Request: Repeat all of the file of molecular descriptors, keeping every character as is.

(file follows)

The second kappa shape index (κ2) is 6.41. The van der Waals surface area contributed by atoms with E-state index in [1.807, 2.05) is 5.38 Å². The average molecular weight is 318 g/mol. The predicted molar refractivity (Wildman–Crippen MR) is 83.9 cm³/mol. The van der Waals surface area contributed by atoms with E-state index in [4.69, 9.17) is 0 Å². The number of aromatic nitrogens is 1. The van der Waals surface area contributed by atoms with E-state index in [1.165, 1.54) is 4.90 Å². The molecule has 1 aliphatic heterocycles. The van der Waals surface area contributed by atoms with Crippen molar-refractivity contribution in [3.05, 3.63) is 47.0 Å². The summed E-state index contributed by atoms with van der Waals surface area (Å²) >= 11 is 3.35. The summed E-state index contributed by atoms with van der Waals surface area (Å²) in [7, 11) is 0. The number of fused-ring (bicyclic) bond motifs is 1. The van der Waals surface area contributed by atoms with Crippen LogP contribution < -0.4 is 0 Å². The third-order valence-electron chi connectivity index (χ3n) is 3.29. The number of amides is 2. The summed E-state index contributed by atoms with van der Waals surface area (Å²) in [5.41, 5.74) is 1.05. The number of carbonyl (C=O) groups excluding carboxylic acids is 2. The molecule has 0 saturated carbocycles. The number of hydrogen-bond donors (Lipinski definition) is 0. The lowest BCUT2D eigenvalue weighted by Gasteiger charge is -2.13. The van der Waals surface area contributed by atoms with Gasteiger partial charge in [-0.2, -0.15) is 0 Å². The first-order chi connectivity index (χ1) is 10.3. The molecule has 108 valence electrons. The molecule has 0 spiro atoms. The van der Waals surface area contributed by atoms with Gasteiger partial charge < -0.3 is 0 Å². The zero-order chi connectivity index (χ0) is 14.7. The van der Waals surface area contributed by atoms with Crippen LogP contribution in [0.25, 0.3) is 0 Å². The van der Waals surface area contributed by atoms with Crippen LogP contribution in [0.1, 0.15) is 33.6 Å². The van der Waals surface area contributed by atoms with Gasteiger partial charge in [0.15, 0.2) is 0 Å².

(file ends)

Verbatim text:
The second kappa shape index (κ2) is 6.41. The van der Waals surface area contributed by atoms with E-state index in [1.807, 2.05) is 5.38 Å². The average molecular weight is 318 g/mol. The predicted molar refractivity (Wildman–Crippen MR) is 83.9 cm³/mol. The van der Waals surface area contributed by atoms with E-state index in [4.69, 9.17) is 0 Å². The number of aromatic nitrogens is 1. The van der Waals surface area contributed by atoms with E-state index in [1.165, 1.54) is 4.90 Å². The molecule has 1 aliphatic heterocycles. The van der Waals surface area contributed by atoms with Crippen molar-refractivity contribution in [3.05, 3.63) is 47.0 Å². The summed E-state index contributed by atoms with van der Waals surface area (Å²) >= 11 is 3.35. The summed E-state index contributed by atoms with van der Waals surface area (Å²) in [7, 11) is 0. The number of fused-ring (bicyclic) bond motifs is 1. The van der Waals surface area contributed by atoms with Crippen LogP contribution < -0.4 is 0 Å². The third-order valence-electron chi connectivity index (χ3n) is 3.29. The number of amides is 2. The summed E-state index contributed by atoms with van der Waals surface area (Å²) in [5.41, 5.74) is 1.05. The number of carbonyl (C=O) groups excluding carboxylic acids is 2. The molecule has 0 saturated carbocycles. The number of hydrogen-bond donors (Lipinski definition) is 0. The lowest BCUT2D eigenvalue weighted by Gasteiger charge is -2.13. The van der Waals surface area contributed by atoms with Gasteiger partial charge in [-0.2, -0.15) is 0 Å². The first-order chi connectivity index (χ1) is 10.3. The molecule has 108 valence electrons. The molecule has 0 spiro atoms. The van der Waals surface area contributed by atoms with Gasteiger partial charge < -0.3 is 0 Å². The zero-order chi connectivity index (χ0) is 14.7. The van der Waals surface area contributed by atoms with Crippen LogP contribution in [0.25, 0.3) is 0 Å². The van der Waals surface area contributed by atoms with Crippen LogP contribution in [0.1, 0.15) is 33.6 Å². The van der Waals surface area contributed by atoms with Gasteiger partial charge in [0.15, 0.2) is 0 Å².